Dracula by Bram Stoker

Twilight. Different people react differently to the word. Some people bend over and pretend to gag, while teenage girls tend to swoon or start babbling about how romantic the main male character is. After Stephenie Meyer made a fortune from this book, a trend began; The Vampire Diaries, Vampire Academy, Vampire Journals… the question is, where did these creatures first make their appearance in our literature?
The answer lies in the book Dracula by Bram Stoker. Vampires were part of ancient mythology and folklore for a long time, but it wasn’t until Dracula was published that they appeared in print. When I read this novel, I found many reasons to recommend it to my friends and peers, but I found two of them to be the most prominent.
First, even without its acclaim as a ageless classic, Dracula is a great story for readers in the 19th and 21st centuries alike. The book defines the supernatural horror genre. Whenever the excitement appears to dwindle, something else happens which raises the stakes and heightens the intensity of the story. Also, the language allows you to picture everything in your mind, “The cheeks were fuller, and the white skin seemed ruby-red underneath. The mouth was redder than ever, for on the lips were gouts of fresh blood, which trickled from the corners of the mouth and ran down over the chin and neck. Even the deep, burning eyes seemed set amongst swollen flesh, for the lids and pouches underneath were bloated. It seemed as if the whole awful creature were simply gorged with blood.“ Bram Stoker has crafted a truly mysterious web of events and people that all boil down to Dracula’s last stand.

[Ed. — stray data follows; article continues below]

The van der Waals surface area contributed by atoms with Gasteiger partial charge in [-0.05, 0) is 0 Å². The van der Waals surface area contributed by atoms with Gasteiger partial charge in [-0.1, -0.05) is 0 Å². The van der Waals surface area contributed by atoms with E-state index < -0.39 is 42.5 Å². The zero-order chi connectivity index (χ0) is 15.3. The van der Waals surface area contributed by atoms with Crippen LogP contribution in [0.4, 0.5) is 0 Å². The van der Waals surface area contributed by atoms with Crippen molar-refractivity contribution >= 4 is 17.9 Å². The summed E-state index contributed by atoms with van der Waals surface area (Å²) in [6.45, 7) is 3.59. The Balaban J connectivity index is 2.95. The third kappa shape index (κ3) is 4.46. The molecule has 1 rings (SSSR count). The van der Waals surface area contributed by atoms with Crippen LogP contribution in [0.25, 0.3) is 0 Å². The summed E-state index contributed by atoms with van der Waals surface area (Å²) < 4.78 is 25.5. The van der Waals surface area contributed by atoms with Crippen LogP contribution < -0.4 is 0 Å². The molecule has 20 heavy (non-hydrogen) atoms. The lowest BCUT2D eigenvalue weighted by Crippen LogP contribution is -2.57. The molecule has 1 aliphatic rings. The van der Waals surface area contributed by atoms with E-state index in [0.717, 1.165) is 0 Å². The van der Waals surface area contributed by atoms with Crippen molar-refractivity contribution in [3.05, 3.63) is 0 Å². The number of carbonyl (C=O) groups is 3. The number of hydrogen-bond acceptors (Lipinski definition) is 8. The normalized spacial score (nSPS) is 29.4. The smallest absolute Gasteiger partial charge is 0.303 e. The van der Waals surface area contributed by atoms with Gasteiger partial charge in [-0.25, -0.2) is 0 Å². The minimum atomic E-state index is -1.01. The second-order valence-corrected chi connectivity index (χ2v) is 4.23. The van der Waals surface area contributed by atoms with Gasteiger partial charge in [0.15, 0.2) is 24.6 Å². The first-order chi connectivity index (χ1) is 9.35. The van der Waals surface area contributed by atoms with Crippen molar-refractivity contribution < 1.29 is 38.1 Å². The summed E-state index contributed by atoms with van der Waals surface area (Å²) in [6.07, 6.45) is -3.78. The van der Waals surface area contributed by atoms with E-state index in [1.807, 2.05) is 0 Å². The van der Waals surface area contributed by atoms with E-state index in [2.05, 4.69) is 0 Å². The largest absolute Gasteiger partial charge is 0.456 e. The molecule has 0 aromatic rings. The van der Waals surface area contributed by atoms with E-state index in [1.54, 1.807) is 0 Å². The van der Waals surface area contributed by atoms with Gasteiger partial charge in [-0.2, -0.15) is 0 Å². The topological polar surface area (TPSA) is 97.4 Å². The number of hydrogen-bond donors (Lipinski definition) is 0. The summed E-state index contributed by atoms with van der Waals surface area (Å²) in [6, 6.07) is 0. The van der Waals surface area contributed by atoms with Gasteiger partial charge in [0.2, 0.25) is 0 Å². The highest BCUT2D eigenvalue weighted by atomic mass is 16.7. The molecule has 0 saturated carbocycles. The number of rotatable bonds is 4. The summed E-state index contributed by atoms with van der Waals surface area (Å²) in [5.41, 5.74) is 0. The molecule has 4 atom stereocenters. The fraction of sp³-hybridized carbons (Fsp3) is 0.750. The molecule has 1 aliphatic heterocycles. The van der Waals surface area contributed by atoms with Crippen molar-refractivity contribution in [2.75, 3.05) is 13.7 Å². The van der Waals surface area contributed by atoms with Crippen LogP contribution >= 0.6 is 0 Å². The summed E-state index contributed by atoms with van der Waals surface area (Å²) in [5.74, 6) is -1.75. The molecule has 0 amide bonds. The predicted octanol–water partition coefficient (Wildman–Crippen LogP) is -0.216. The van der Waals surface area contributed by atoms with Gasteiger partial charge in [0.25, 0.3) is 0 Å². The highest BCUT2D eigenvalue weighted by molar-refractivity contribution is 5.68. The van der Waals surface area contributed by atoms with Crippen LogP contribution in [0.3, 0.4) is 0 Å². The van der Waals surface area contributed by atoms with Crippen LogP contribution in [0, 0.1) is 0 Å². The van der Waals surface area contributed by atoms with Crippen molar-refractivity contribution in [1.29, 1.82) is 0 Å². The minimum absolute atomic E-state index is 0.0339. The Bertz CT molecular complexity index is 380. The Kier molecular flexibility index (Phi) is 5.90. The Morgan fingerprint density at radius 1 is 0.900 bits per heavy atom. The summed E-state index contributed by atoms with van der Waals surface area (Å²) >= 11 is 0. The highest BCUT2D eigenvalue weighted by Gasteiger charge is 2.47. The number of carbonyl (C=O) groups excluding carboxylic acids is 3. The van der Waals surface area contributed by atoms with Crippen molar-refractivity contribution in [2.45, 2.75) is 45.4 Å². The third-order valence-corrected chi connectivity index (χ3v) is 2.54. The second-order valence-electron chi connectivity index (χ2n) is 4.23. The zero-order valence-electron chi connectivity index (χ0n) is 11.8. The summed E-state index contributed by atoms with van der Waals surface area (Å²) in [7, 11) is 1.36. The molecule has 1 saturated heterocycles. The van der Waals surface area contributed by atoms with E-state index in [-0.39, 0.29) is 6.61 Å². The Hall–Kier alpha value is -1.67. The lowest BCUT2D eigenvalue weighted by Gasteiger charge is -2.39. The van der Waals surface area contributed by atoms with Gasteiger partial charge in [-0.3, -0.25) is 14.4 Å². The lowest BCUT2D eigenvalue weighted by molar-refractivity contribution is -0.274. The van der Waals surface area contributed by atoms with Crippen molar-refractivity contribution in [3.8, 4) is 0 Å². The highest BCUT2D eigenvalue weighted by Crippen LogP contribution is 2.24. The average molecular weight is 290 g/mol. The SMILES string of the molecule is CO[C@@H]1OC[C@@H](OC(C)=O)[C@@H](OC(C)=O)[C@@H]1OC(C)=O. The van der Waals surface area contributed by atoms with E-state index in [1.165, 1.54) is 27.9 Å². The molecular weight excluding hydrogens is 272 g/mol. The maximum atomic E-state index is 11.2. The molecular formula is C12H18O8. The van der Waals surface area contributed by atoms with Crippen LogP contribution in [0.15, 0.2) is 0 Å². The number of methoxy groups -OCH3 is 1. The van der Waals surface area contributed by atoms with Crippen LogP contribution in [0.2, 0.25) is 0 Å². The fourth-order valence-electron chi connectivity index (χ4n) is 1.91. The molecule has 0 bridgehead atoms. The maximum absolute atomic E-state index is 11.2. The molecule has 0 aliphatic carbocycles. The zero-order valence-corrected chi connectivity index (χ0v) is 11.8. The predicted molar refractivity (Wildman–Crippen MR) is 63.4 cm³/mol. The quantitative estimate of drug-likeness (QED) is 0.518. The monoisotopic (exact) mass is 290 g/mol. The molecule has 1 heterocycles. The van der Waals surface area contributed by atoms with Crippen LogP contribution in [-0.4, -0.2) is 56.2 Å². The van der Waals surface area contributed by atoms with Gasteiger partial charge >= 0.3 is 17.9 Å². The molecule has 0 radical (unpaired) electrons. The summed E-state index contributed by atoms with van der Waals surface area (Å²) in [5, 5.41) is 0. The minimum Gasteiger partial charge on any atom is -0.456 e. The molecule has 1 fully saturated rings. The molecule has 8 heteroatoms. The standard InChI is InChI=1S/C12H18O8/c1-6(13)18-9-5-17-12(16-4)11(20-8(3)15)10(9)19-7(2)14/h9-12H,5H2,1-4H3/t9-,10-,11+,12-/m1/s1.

Second, I was not only intrigued by the story itself, but I also found it interesting to compare Count Dracula to the fictional vampires you see in books today. In most modern vampire novels, the creatures don’t sleep in coffins or have a vulnerability to holy objects, but they still have pale skin, fangs, dark hair and a penchant for blood. Traditionally, there are many different versions of vampires in archaic folklore, but this image stuck because it corresponded with Bram Stoker’s Count Dracula. When seeing these stories on the bookstore shelves, I wonder to myself, how would these authors have written these books if the original Count Dracula had blonde hair, a dark tan and wore clothes like Elvis Presley?
Dracula is a must-read for bookworms of all ages. Even for those people who say that horror isn’t their cup of tea, the suspense and excitement is bound to have them hooked by the first chapter. True, reading this novel will leave you tossing and turning in bed with nerve-racking nightmares, but the read will definitely be worth it.

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